Face twist in disgust.
Spits it onto floor, tucks sandwich back into wrapping and leaves.

Recognition:

“Hey guys do you have a minute? Results have been so good that this weekend I’m gonna throw a party and I’d love for you guys to come along.
“Okay.”
“Brilliant thanks.”
Cuts to employees holding drinks dressed as waiters.

Supporting Leavers:

“Guys hopefully you’re all aware that it is my last day-”
“Get out!”
“Leave!”

So there we have it, FSP is clearly a very interesting business, they must be an excellent place place to work; they have the awards to prove it.

In 2017, FSP retained their title as winners of Great Place to Work.

Thank you very much, thank you.

Simon identifies two camps within workplaces. There are those that love people and culture and adopt a forward thinking approach, and there are those concerned purely with numbers, profit, revenue growth and annuity. The FSP ethos is to care about people and try to extract each individual’s unrealised potential. Alongside this, they prioritise empowerment, autonomy and freedom for each employee do their role. 

FSP is committed to providing great leadership, great employee experience and great client experience. This pledge is paying dividends – profits increased for £150k to £600k in the space of just three years, even though revenue had stopped being the number one concern. Simon defines great leaders as those who demonstrate purpose and vision, as well as make the company values visible to the entire organisation. It’s also about being authentic and approachable and therefore eschewing any trappings of superiority. 

FSP was named the UK’s Great Place to Work (Small Business category) in both 2017 and 2018, and it got there through determined effort. A major contributing factor was the comprehensive adoption of company values – values the entire personnel live by. 

No staff member misses a nativity, a sports day, or any other urgent situation, and this positively impacts business operations, says Simon. The employees operate like a family or a sports team, which means participating in high-performance collaboration. FSP employees don’t all need to be cut from the same cloth. They just need to value family, success, and passion.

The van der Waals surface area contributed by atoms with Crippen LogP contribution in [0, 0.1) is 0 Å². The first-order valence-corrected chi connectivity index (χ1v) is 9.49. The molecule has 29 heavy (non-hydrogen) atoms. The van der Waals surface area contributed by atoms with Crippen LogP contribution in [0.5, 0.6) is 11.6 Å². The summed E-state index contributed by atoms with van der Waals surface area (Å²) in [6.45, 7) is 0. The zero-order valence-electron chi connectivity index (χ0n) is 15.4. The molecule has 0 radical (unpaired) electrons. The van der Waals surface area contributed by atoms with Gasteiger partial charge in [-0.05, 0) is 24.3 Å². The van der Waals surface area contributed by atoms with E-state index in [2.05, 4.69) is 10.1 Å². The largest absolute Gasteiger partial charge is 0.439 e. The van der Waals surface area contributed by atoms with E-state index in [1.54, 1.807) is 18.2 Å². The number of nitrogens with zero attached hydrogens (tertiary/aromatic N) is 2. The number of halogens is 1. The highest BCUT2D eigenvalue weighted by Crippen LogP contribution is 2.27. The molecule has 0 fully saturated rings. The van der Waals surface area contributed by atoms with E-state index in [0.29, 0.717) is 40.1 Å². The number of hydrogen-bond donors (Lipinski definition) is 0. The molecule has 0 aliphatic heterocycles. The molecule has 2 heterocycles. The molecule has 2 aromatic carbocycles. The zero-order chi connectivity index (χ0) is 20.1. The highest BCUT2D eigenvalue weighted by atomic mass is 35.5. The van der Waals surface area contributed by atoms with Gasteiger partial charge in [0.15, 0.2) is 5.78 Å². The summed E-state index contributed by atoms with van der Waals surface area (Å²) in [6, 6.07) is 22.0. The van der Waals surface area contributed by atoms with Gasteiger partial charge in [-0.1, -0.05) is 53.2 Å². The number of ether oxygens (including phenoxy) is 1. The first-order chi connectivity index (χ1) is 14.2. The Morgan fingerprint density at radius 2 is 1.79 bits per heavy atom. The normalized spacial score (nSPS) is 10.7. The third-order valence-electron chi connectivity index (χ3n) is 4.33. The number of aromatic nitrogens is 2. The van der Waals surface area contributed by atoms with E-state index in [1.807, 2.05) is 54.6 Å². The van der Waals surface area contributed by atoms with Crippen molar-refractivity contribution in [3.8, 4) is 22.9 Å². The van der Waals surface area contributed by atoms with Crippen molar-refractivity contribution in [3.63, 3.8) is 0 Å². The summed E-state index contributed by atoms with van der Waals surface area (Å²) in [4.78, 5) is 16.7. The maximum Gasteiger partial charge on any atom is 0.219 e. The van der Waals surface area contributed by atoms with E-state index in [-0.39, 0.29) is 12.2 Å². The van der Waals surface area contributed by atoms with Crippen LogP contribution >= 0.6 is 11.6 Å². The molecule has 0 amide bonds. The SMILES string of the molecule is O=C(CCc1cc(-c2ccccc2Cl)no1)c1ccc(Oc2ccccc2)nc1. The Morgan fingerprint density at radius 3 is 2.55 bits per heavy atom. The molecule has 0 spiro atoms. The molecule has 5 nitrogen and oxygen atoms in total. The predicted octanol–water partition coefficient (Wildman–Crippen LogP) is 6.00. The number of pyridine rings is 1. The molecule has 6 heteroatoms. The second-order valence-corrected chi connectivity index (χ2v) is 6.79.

Simon has found staff roundtables to be really effective. Six to ten people that don’t typically work together will sit down, pick a big theme (e.g. client experience), and engage in critical discussion. The exercise produces great suggestions that can then gain consensus approval and be implemented. They also use the social network, Yammer, for receiving feedback, which is helpful for people who prefer online channels rather than face-to-face.

Simon’s leadership team honours its promise to review and take action on every piece of feedback. This lets staff know they’re being listened to and encourages them to keep submitting feedback. Ultimately, Simon values constant surveying, as it allows him to notice the bad times and challenges as they arise. They can then seek to remedy them while upholding their commitment to family, success, and passion.

What You Will Learn in This Video

  • The value of putting trust in your people and enabling leadership

  • Why you should set clear company values and hold everyone accountable to them

  • When employees operate like a family or a sports team, it leads to high-performance collaboration

  • When you review and and act on employee feedback, people feel more involved

  • Constant surveying allows you to notice bad times and challenges as they arise

Related resources

  • Click here to watch more videos from the 2017 Happy Workplaces conference

  • The Happy Manifesto by Henry Stewart – click here to get your free eBook, full of great ideas for creating a happy workplace

  • Happy Workplaces Have Lower Costs, a blog by Henry Stewart about how happy workplaces not only earn more, but have significantly lower costs

  • The Benefits of Happy Workplaces in the Public Sector, a blog by Henry Stewart about how happier, more engaged employees generate higher productivity and success in the public sector

  • Click here to watch a two-minute video of Henry explaining the financial evidence and academic research behind happy workplaces. 

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About Simon

Simon is the CEO and co-founder of Foundation SP (FSP), a forward thinking technology solutions provider and winner of the UK’s Great Place to Work (Small Business category). Prior to founding FSP, he gained considerable experience growing technology-focused businesses both within large and small organisations. Simon is passionate about forward-thinking organisational culture combined with high performance.